While many rugged computers maintain a respectful distance to the state-of-the-art, Itronix made liberal use of leading edge technology while maintaining a sensible balance between features, performance, usability and reliability. The GoBook uses a 600MHz Intel Celeron processor that provides spritely performance. Itronix documentation also indicates the availability of a 700MHz Mobile Pentium III CPU. Both processors are low voltage designs that use 0.18 micro process technology and a 100MHz bus. The Pentium III is more powerful thanks to a newer architecture (the Celeron uses the Pentium II core) and 256k versus 128k onboard L2 cache. In real life, a clean, streamlined system software setup is far more important than such minute processor differences. Itronix claims that additional processor upgrades will become available. The standard 64MB of RAM can be upgraded to 256MB. RAM upgrade slots are below a cover on the bottom of the GoBook. The same expansion bay also contains a modem/Ethernet slot that in our test unit was occupied by an ActionTec MP100IM modem/LAN combo card. Disk storage comes in the form of shock-mounted 2.5-inch drives, mounted in a separate suspension cradle under the keyboard, with capacities of 6 (standard), 10, or 20GB. The battery is a "smart"5400mAh Lithium-Ion pack. The optional secondary Li-Ion battery that fits into the expansion bay has a capacity of 3000mAh. The main battery can be replaced in suspend mode without rebooting.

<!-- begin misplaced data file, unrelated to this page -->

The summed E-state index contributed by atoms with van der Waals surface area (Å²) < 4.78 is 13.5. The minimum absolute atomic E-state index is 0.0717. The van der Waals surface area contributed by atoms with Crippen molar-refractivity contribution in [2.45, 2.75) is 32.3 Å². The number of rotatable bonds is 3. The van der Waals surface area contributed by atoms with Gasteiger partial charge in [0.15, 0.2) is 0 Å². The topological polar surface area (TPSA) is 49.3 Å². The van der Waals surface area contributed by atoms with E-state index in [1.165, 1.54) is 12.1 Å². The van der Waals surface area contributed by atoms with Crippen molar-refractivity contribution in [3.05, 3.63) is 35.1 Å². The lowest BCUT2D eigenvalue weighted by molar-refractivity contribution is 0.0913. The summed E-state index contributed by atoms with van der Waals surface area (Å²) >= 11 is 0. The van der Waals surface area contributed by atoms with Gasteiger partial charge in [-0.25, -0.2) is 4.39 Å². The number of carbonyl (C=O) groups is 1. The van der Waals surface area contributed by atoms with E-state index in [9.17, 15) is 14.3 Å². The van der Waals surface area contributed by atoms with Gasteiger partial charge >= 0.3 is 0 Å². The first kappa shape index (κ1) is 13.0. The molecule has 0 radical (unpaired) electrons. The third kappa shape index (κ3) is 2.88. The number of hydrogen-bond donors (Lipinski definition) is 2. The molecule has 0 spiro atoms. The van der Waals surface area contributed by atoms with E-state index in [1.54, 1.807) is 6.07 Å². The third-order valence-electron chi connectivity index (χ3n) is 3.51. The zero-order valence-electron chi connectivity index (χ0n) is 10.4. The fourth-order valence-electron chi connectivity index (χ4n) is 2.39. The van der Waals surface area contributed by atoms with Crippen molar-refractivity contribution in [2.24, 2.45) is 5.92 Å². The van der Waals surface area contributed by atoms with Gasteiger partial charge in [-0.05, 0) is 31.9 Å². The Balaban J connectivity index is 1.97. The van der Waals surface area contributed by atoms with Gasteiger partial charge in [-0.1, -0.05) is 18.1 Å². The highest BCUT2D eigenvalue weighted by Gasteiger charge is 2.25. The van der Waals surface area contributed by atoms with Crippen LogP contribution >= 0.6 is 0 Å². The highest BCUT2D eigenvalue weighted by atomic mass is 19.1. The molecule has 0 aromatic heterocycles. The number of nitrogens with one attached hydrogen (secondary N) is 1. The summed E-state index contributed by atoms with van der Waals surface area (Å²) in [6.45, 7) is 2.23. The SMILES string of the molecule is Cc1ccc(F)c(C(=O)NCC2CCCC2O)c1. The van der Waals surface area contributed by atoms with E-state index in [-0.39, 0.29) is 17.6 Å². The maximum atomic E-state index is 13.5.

Itronix has years of experience in providing wireless communication in rugged devices. That experience shows in the seamless, interference-shielded integration of a variety of radio options into the GoBook. Wireless modules supporting CDPD, Motient,, Cingular, GSM or wireless LANs are housed in a special wireless bay accessible through the bottom of the GoBook. The flexible 6-inch rubber antenna is permanently mounted at the right top of the LCD cover.